The learning process for Logan Gilbert in his rookie season has been filled with lessons, reminders and teachable moments.
But one underlying theme has emerged from his May 12 debut and carried into his latest start Sunday afternoon vs. the Blue Jays: His mid-90s fastball is his best pitch and the key to his success but finding consistency and confidence with his slider, changeup and curveball will ultimately make him successful at the MLB level.
“It’s a very common theme,” manager Scott Servais said.
In the Mariners’ 8-3 loss to Toronto in the series and homestand finale, the lanky right-hander learned that Toronto’s collection of mashers can most certainly hit fastballs quite hard, particularly when there is minimal fear of off-speed pitches beating them.
“It happens,” Servais said. “Logan continues to learn. I did think he had a good fastball early in the game, but you’ve got to have that other pitch to go along with it to slow them down a little bit. He just wasn’t able to find that early in the ballgame today.”
Gilbert pitched four innings, allowing five runs on eight hits, including two doubles and two homers, with no walks and three strikeouts to take the loss.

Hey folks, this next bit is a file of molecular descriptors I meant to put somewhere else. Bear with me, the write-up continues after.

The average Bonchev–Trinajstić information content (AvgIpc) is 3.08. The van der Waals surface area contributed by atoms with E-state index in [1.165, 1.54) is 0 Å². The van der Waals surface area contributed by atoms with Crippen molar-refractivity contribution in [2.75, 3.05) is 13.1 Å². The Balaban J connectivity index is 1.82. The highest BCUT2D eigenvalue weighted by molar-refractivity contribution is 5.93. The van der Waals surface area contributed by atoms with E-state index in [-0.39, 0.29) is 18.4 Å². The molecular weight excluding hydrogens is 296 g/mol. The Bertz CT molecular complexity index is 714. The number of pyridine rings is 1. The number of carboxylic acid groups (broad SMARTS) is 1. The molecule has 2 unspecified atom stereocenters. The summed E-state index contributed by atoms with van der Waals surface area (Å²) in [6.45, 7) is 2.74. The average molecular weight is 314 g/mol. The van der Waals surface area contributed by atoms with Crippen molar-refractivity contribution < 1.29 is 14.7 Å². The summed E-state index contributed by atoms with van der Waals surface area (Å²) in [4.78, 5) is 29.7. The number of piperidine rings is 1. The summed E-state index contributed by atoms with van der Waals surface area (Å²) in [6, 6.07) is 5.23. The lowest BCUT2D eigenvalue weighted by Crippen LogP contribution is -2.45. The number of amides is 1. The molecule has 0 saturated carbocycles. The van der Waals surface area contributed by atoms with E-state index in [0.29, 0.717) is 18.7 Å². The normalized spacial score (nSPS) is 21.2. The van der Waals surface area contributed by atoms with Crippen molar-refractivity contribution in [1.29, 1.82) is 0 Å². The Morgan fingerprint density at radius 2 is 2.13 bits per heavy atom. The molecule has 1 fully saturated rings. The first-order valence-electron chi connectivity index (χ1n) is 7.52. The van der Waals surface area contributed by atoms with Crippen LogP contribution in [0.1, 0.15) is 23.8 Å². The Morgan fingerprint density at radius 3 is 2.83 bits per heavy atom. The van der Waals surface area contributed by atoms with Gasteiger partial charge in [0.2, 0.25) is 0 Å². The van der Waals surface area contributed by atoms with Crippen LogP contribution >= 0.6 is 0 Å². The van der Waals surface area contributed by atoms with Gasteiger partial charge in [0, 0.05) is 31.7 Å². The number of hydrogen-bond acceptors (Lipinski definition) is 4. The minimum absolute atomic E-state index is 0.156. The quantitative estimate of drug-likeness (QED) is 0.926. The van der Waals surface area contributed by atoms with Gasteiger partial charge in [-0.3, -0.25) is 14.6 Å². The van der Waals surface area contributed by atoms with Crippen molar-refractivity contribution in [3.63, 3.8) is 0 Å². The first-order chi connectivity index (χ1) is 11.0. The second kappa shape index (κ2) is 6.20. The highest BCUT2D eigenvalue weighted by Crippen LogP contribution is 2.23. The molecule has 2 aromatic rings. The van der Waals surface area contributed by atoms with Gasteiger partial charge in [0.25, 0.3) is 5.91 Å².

The five runs allowed are a season-high for Gilbert. It also was the first time a Mariners starting pitcher allowed more than three runs since July 31.
It was his shortest outing since lasting 2 2/3 innings vs. the A’s on July 26. Of his 16 starts, this was the sixth that went four innings or fewer. One of those starts ended prematurely because of a rain delay and three were in his first three starts of his MLB career when the Mariners were monitoring his pitch counts closely.
The Mariners fell to 63-56 on the season and finished the homestand with a 4-2 record. In an example of how difficult it can be to make up ground, they sit 5.5 games back for the second wild card, currently held by the Red Sox, which is where they were when they started this homestand. They also trail the Yankees by three games and Blue Jays by a game.
Seattle will open an eight-game, three-city road trip Tuesday at GlobeLife Park with a three-game series vs. the Rangers.
After a quick 1-2-3 top of the first, including a dominating strikeout of Bo Bichette, Gilbert was given a 1-0 lead by his teammates.
J.P. Crawford led off with an infield single, advanced to second on Kyle Seager’s two-out walk, moved to third on a wild pitch from Toronto starter Stephen Matz and scored on a passed ball from catcher Alejandro Kirk.
But Gilbert delivered anything but a shut-down inning in the second.
With the command of his secondary pitches a little shaky and relying heavily on his fastball, Gilbert saw what good teams can do to pitchers when they eliminate off-speed pitches.
After getting up 0-2 on fastballs, Gilbert tried to put away Teoscar Hernandez — the first batter of the inning — to chase at a pair of sliders that were not enticing to swing at. He came back with a 95-mph fastball on a 2-2 count. The pitch stayed over the middle of the plate, and Hernandez crushed the missed location, sending a solo blast deep into the Mariners’ bullpen area to tie the game at 1-1.